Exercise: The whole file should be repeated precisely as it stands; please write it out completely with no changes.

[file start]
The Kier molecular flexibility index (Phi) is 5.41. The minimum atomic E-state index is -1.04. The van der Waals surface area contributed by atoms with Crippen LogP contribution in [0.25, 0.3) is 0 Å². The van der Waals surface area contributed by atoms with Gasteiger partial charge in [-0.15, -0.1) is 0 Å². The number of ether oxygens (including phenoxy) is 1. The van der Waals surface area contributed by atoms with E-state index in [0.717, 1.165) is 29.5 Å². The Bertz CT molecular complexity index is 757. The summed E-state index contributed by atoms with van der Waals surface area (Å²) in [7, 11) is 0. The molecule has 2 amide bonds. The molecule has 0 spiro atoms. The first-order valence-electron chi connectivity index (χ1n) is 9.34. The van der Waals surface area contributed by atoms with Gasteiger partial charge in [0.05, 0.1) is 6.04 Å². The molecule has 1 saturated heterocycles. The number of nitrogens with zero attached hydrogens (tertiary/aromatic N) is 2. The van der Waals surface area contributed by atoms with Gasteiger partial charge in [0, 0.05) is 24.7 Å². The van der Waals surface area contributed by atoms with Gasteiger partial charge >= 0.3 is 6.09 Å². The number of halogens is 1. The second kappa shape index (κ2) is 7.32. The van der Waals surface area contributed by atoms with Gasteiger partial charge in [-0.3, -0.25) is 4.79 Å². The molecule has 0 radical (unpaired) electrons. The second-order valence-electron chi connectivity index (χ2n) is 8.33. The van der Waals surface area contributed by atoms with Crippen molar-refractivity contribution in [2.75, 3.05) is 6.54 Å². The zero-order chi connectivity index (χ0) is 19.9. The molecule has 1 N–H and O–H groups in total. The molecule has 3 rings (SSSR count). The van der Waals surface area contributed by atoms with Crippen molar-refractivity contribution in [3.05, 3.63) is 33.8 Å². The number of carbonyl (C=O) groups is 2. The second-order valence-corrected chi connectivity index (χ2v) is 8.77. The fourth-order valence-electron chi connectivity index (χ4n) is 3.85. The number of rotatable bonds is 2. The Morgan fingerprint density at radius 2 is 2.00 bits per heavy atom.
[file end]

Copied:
The Kier molecular flexibility index (Phi) is 5.41. The minimum atomic E-state index is -1.04. The van der Waals surface area contributed by atoms with Crippen LogP contribution in [0.25, 0.3) is 0 Å². The van der Waals surface area contributed by atoms with Gasteiger partial charge in [-0.15, -0.1) is 0 Å². The number of ether oxygens (including phenoxy) is 1. The van der Waals surface area contributed by atoms with E-state index in [0.717, 1.165) is 29.5 Å². The Bertz CT molecular complexity index is 757. The summed E-state index contributed by atoms with van der Waals surface area (Å²) in [7, 11) is 0. The molecule has 2 amide bonds. The molecule has 0 spiro atoms. The first-order valence-electron chi connectivity index (χ1n) is 9.34. The van der Waals surface area contributed by atoms with Gasteiger partial charge in [0.05, 0.1) is 6.04 Å². The molecule has 1 saturated heterocycles. The number of nitrogens with zero attached hydrogens (tertiary/aromatic N) is 2. The van der Waals surface area contributed by atoms with Gasteiger partial charge in [0, 0.05) is 24.7 Å². The van der Waals surface area contributed by atoms with Gasteiger partial charge >= 0.3 is 6.09 Å². The number of halogens is 1. The second kappa shape index (κ2) is 7.32. The van der Waals surface area contributed by atoms with Gasteiger partial charge in [-0.3, -0.25) is 4.79 Å². The molecule has 0 radical (unpaired) electrons. The second-order valence-electron chi connectivity index (χ2n) is 8.33. The van der Waals surface area contributed by atoms with Crippen molar-refractivity contribution in [2.75, 3.05) is 6.54 Å². The zero-order chi connectivity index (χ0) is 19.9. The molecule has 1 N–H and O–H groups in total. The molecule has 3 rings (SSSR count). The van der Waals surface area contributed by atoms with Crippen molar-refractivity contribution in [3.05, 3.63) is 33.8 Å². The number of carbonyl (C=O) groups is 2. The second-order valence-corrected chi connectivity index (χ2v) is 8.77. The fourth-order valence-electron chi connectivity index (χ4n) is 3.85. The number of rotatable bonds is 2. The Morgan fingerprint density at radius 2 is 2.00 bits per heavy atom.